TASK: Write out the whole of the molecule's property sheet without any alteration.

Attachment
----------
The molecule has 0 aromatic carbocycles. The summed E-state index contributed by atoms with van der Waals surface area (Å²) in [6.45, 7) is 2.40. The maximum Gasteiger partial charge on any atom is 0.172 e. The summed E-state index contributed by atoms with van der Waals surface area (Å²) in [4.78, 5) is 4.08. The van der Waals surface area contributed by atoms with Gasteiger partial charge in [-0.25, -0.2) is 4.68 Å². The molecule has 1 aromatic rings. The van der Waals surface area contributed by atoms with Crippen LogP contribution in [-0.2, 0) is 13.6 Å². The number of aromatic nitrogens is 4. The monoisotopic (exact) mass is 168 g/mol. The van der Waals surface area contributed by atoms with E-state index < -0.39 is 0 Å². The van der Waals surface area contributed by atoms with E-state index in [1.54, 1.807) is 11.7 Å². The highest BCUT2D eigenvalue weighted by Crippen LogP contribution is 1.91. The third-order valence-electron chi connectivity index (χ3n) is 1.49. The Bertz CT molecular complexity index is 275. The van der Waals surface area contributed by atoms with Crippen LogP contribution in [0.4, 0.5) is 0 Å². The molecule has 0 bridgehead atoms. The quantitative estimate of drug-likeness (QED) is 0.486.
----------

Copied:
The molecule has 0 aromatic carbocycles. The summed E-state index contributed by atoms with van der Waals surface area (Å²) in [6.45, 7) is 2.40. The maximum Gasteiger partial charge on any atom is 0.172 e. The summed E-state index contributed by atoms with van der Waals surface area (Å²) in [4.78, 5) is 4.08. The van der Waals surface area contributed by atoms with Gasteiger partial charge in [-0.25, -0.2) is 4.68 Å². The molecule has 1 aromatic rings. The van der Waals surface area contributed by atoms with Crippen LogP contribution in [-0.2, 0) is 13.6 Å². The number of aromatic nitrogens is 4. The monoisotopic (exact) mass is 168 g/mol. The van der Waals surface area contributed by atoms with E-state index < -0.39 is 0 Å². The van der Waals surface area contributed by atoms with E-state index in [1.54, 1.807) is 11.7 Å². The highest BCUT2D eigenvalue weighted by Crippen LogP contribution is 1.91. The third-order valence-electron chi connectivity index (χ3n) is 1.49. The Bertz CT molecular complexity index is 275. The van der Waals surface area contributed by atoms with Crippen LogP contribution in [0.4, 0.5) is 0 Å². The molecule has 0 bridgehead atoms. The quantitative estimate of drug-likeness (QED) is 0.486.